Reply
    1. M Marcil

      Today was judgment day (this morning, 9h30).

      Verdict: Guilty

      I have brought the pictures and explanations of that blog to argue my case. They refuse to see the document because it wasn’t ”mine”(I am not the one who make that document).

      According to the law, I have past on a red light.

      That close the case (”In a way …”) and Montreal signalisation will still be deficient.

      MC

      Reply
          1. Jean Naimard

            The cop wasn’t there.

            You could have just said “this is simply not true, there must have been a mistake made somewhere”, and since the cop wasn’t there, the city had no witness to defend the contention that, perhaps, you might have possibly violated the law and therefore you would have been off scott-free.

            Well, let’s say this has been an expensive lesson for you: don’t agree in court if the cop is not there.

            Reply
          2. Zvi Leve

            Marie-Christine, sorry to hear that you lost your case. I hope that they at least did not charge you any admistrative fees. They are very ‘particular’ about the supporting documentation that you can bring in as evidence, although sometimes they will offer you the opportunity to reschedule the case so that you can bring the “proper” documentation. Your case was a tough one – you needed to “prove” why you thought that the red-bicycle light did not apply to you! If it had been a normal traffic signal, I think that you would have had a good chance of getting off.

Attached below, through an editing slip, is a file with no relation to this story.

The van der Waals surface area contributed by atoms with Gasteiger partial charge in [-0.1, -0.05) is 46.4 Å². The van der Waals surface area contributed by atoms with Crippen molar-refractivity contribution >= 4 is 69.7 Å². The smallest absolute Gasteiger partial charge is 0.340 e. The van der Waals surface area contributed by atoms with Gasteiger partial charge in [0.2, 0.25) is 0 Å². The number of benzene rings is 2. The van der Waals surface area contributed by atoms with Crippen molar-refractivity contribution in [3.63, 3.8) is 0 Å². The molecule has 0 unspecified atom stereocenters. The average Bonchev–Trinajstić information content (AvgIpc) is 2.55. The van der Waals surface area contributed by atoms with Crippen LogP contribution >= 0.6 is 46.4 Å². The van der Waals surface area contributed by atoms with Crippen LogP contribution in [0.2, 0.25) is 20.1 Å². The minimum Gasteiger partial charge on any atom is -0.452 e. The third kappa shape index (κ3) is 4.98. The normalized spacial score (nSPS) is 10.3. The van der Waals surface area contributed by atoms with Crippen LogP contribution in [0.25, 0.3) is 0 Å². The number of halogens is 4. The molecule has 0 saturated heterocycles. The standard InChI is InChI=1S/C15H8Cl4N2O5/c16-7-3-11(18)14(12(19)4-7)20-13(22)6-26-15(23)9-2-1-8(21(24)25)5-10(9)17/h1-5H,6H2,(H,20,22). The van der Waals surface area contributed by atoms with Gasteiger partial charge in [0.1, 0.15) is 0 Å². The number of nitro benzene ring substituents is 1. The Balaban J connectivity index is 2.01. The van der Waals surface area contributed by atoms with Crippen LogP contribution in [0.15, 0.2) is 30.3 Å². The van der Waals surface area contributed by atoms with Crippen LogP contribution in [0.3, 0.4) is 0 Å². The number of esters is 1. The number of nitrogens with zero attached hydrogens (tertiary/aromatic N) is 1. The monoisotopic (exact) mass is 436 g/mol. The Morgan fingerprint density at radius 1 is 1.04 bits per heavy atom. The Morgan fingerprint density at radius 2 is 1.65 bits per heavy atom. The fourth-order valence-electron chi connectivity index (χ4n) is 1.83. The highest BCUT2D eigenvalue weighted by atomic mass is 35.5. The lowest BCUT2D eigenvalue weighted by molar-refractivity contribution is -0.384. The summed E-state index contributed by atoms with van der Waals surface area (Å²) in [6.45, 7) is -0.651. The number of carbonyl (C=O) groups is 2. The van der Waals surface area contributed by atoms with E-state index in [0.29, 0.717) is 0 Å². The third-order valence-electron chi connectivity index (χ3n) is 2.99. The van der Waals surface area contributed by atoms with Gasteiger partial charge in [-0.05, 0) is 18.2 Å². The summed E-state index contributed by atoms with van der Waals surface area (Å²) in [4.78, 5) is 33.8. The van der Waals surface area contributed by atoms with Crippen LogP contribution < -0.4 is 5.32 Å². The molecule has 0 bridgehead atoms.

Jean, getting off because the cop is not there only happens in the movies! The city provides a representative to act on their behalf, and the court has the complete ‘violation report’.

            Reply
          3. Jean Naimard

            Nevertheless, you have the right to face your accuser, and you can demand his presence for questions that do not figure in the “complete violation report”, which they cannot do comprehensively for every single chickenshit infraction, as there would not be enough time in the whole universe to do so.

            Reply
  15. E. T.-B.

    Montreal has the most absurd bicycling infrastructure of any city I’ve lived in, and that includes Pittsburgh (which, when I lived there, had exactly one bike lane, which had been established simply by painting “BIKE LANE” in the parking spaces; cars were still allowed to park in the “BIKE LANE”).